Tuesday, June 18, 2013

Guilt: How to Learn from Our Mistakes and Move On

A couple weeks ago we talked about everyday forgiveness, or making a practice of forgiving the little annoyances and judgments we experience on a daily basis. This week, I wanted to address the issue of guilt, or how we hold onto unforgiveness toward ourselves for things we've done, or think we've done. (Note the following distinction between guilt and shame: guilt is about what you do, while shame is about who you are.)

I had the opportunity, yesterday, of spending time with a terminally ill woman and her husband. Probably because of old religious conditioning, Elsie believed that when she transitioned out of this life, she would not be welcomed at the pearly gates. She vaguely referred to "mistakes" she had made in her life, but wouldn't elaborate. Her husband became annoyed, and said, "Oh, for God's sake, Elsie, you're practically a Saint. What mistakes could you possibly have made that would make you think you were going to hell?" Elsie looked at him, surprised. After all, he knew her better than anyone else had.

On a personal level, this made me consider what guilt I might be holding onto that would follow me to the grave. Interestingly, the only thing that came to mind was an isolated (parenting) incident that anyone who heard the story would quickly forgive. I found this interesting, because, like any human being, I've probably done my share of damage, but this mothering faux pas was the only thing that really "stuck."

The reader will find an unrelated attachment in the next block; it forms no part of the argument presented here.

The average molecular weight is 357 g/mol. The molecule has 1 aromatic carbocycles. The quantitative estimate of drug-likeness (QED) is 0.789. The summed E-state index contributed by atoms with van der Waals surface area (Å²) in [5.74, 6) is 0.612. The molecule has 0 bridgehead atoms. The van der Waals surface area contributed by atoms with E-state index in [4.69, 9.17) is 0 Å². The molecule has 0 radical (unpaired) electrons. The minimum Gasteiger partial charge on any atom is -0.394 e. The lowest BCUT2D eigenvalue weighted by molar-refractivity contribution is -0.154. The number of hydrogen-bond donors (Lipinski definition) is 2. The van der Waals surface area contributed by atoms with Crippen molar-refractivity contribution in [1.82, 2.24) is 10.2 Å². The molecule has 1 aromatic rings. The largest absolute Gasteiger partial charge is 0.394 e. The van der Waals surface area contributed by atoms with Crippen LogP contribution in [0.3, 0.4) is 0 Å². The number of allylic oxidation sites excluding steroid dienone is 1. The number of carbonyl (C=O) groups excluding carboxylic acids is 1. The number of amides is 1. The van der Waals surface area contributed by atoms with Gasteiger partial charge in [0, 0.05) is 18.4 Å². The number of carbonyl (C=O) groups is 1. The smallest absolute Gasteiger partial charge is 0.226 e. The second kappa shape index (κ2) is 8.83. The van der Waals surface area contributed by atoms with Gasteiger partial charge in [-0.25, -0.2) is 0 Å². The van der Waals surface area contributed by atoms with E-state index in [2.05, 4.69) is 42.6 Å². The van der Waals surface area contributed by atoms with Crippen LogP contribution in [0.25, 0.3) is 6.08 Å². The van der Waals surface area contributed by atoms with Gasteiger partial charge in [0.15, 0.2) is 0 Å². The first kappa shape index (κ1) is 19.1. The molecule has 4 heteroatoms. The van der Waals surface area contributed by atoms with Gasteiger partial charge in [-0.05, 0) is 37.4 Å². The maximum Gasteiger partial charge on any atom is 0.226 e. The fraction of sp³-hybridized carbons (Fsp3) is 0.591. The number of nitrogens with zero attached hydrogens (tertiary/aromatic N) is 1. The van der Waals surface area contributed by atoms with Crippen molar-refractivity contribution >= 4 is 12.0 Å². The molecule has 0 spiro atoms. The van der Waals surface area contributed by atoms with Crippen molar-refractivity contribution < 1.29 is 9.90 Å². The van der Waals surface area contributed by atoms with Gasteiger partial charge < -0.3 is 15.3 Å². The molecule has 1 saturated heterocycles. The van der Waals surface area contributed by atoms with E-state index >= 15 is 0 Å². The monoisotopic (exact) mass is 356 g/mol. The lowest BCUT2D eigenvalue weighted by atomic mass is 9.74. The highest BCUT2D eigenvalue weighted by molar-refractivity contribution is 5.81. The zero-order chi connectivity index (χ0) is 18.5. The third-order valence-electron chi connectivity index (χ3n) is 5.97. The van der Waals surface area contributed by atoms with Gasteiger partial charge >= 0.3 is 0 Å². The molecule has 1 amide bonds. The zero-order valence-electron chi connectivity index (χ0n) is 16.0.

As I thought about it, I realized that guilt is completely subjective and unreliable as a record of what we did or who we are. I thought of the "life reviews" I've so often read about in hypnotherapy case studies of life after death, near death accounts, etc., and realized that the incident I felt most guilty about wouldn't even appear in my life review, except as an example of how I had been too hard on myself. What would more likely appear were the unconscious ways I had behaved or affected people, both positively and negatively. Fascinating.

And I imagined that the perceived mistakes Elsie had made in her life were in the same category. The supposedly poor judgments, or times she broke the rules, or situations where she had adversely affected others, were probably just landmarks designating where she had learned what not to do. But instead of extracting these important lessons and moving forward, she had held onto them. Maybe that was her only actual "mistake."

The Purpose of Guilt

Guilt is an important human emotion, because it lets us know when or how we've gone against our own values. It's actually very personalized and doesn't reflect how good or bad of a person you've been, as some might think. It's all in our perception.

Feeling guilt is valuable to us in the short term, but not in the long term. Like fear, anger, or jealousy, guilt gives us a "heads up" so we can make adjustments or right our path, but isn't useful as a permanent fixture in our psyches. In fact, guilt that has taken root can downgrade into shame, or even make us complacent in the role of perpetrator: "If I'm a bad person, I might as well act like one..." (I've often seen this play out with people who, as children, were taught concepts such as original sin).

Moving On

Naturally, the cure to releasing guilt and moving forward is to work through these thoughts and feelings and find a way to forgive yourself for not being perfect. As mentioned, it's important to acknowledge where you believe you went wrong, and learn from that. You might need to make amends to yourself or another. (Even if that person is no longer on the planet, you can still apologize. He/she will receive the message loud and clear). But know that whether or not others forgive you is their business, not yours. Ultimately, your business is between you and your Higher Self or God.